Cover of Mad Magazine #300. Alfred E. Neuman's face

About the Book

Title: MAD Magazine
Published: 1952

Cover Story: Alfred
Drinking Buddy: The Usual Gang of Idiots
MPAA Rating: Comics Code
Talky Talk: A Short Lived, Satirical Pulp
Bonus Factors: Related Material, Knock Offs
Bromance Status: Veeblefetzer

Cover Story: Alfred

Alfred E. Neuman. The gap-toothed ‘What, me worry?’ kid. He’s graced nearly every MAD cover since the 1950s, though his image dates back to the 19th century. He’s been seen on old postcards, wood carvings, advertisements, and political cartoons. Since his association with MAD, he’s appeared in Looney Tunes cartoons, ‘Peanuts’, The Simpsons, and Ray Stevens albums. Ted Koppel won the Alfred E. Neuman look-alike contest, though that was before George W. Bush swung onto the scene. The widow of the original artist (who drew the boy as a tribute to one’s worry-free childhood) tried to sue the magazine, but the courts ruled that the copyright had fallen into public domain.

Incidentally, there are only three MAD covers that were changed at the last minute, because of unfolding events. A spoof of George Bush was pulled, due to the start of the Gulf War. A send up of Robert Kennedy was changed after his assassination. And the issue that was supposed to come out immediately after 9/11 featured this unfortunately-timed illustration:

Cover from a 2001 issue of MAD Magazine, with Alfred, in marathon gear, breaking through police tape at a murder scene

The Deal:

Founded in 1952 by EC Comics Editor and ‘Tales From the Crypt‘ creator William ‘Bill’ Gaines’, MAD started out as a comic book, but converted to a magazine format in 1955. The magazine has spoofed everything from presidents to pop culture, from celebrities to everyday people. Always willing to push the bounds of bad taste, it featured such memorable columns as Al Jaffe’s ‘Fold Ins,’ Antonio Prohias’s ‘Spy Vs. Spy,’ Dave Berg’s ‘The Lighter Side,’ Sergio Aragones’s marginal comics, and countless TV and movie satires. In fact, a lawsuit against MAD established that the publishing of satire of copyrighted material is legal.

Drinking Buddy: The Usual Gang of Idiots

As a child, I learned more about world events from the pages of MAD than the pages of my history books. Foreign policy, domestic politics, social movements, what ‘herpes’ is…I learned it all from this magazine.

Brian's 1998 letter to MAD Magazine

Written by a nerdy 13-year-old.

Brian's 2000 letter to MAD Magazine

Written by a really nerdy 24-year-old.

Young Brian at a the MAD HQ

Holy Pilgrimage, 1995.

MAD Magazine rejection letter

My first letter of rejection.

MPAA Rating: Comics Code

Publisher Gaines was called before the Senate Subcommittee on Juvenile Delinquency in 1954. He quit the comics business in 1956 after a conflict with the Comic Code authorities over including (gasp!) a black man in a science fiction comic.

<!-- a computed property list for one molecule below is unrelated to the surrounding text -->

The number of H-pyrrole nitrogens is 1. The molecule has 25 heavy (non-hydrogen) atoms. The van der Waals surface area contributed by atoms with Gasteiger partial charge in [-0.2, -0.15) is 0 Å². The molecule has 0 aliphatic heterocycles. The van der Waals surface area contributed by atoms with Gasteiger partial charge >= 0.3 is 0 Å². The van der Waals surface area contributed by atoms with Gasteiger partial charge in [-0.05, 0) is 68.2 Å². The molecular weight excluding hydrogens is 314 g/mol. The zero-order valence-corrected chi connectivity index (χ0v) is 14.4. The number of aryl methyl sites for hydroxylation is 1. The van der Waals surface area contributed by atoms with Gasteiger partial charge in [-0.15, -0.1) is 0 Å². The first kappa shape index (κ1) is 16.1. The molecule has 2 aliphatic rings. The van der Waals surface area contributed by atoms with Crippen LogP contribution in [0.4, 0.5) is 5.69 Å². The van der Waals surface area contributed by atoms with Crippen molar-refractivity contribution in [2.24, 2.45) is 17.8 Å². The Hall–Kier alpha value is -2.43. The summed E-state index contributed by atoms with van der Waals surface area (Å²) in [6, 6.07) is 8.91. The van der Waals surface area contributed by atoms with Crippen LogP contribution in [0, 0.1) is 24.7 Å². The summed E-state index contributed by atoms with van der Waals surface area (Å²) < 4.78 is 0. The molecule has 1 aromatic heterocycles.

Meanwhile, MAD has had its series of opponents, including song publishers, politicians, and the Ku Klux Klan. While the magazine’s tone never changed, society did, and the once edgy articles aren’t as shocking as they were during the Eisenhower administration. Except for the stuff by Tom Bunk and Al Jaffee; they always go to 11. But honestly, MAD has always been famous for its subtle, dry humor.

Cover of MAD 166, a huge middle finger

Talky Talk: A Short Lived, Satirical Pulp

That’s a 1952 review from ‘Time Magazine,’ which MAD is fond of reprinting.

Unfortunately, MAD moved their offices from New York City to Los Angeles in 2018. In 2019, the magazine began rerunning mostly old material. They’ve been doing that for decades with their ‘Super Specials,’ but now it’s happening to the regular issues. That’s fine if you don’t have every single article committed to memory, but unfortunately I do. The magazine has gone into syndication, and the laughs have ended.

But I still renewed my subscription.

Bonus Factor: Related Material

Movie Poster of Up the Academy

A friend of mine asked why MAD never produced a movie like ‘The National Lampoon’ or ‘The Onion’. Actually MAD did. It was called Up the Academy. It starred Ralph Macchio, came out in 1980, and was such a critical and commercial failure that the magazine disowned it, with Gaines eventually paying $30,000 to have MAD’s name removed for TV screenings.

Other MAD merch includes the famous board game, a Spy Vs. Spy video game, a musical CD, and a straitjacket (really).

Bonus Factor: Knock Offs

Cover of Cracked 200

Due to MAD’s popularity, dozens of rip off magazines were spawned: ‘Nuts!’, ‘Whack’, ‘Eh’, ‘Riot’, ‘Glad Magazine’ (A Christian satire publication, which was surprisingly funny), ‘The Congressional Review’, etc. The most long-lived, however, was ‘Cracked Magazine.’

‘Cracked’ was such a blatant copy of MAD: Movie and TV satires, a moronic mascot (Sylvester P. Smythe), and over-the-top humor. ‘Shut Ups’ instead of ‘Snappy Answers to Stupid Questions.’ Marginal comics. Two jailbirds instead of ‘Spy Vs. Spy.’ When longtime contributor Don Martin quit MAD, he was poached by ‘Cracked’.

The magazine folded in 2007, but lives on as a very funny website.

Bromance Status: Veeblefetzer

Thanks for the 40-year love affair, Alfred. We’ll always have 43-Man Squamish

FTC Full Disclosure: Like MAD, we accept no kickbacks or advertising (well, not until 2001, at any rate).


Brian wrote his first YA novel when he was down and out in Mexico. He now lives in Missouri with his wonderful wife and daughter. He divides his time between writing and working as a school librarian. Brian still misses the preachy YA books of the eighties.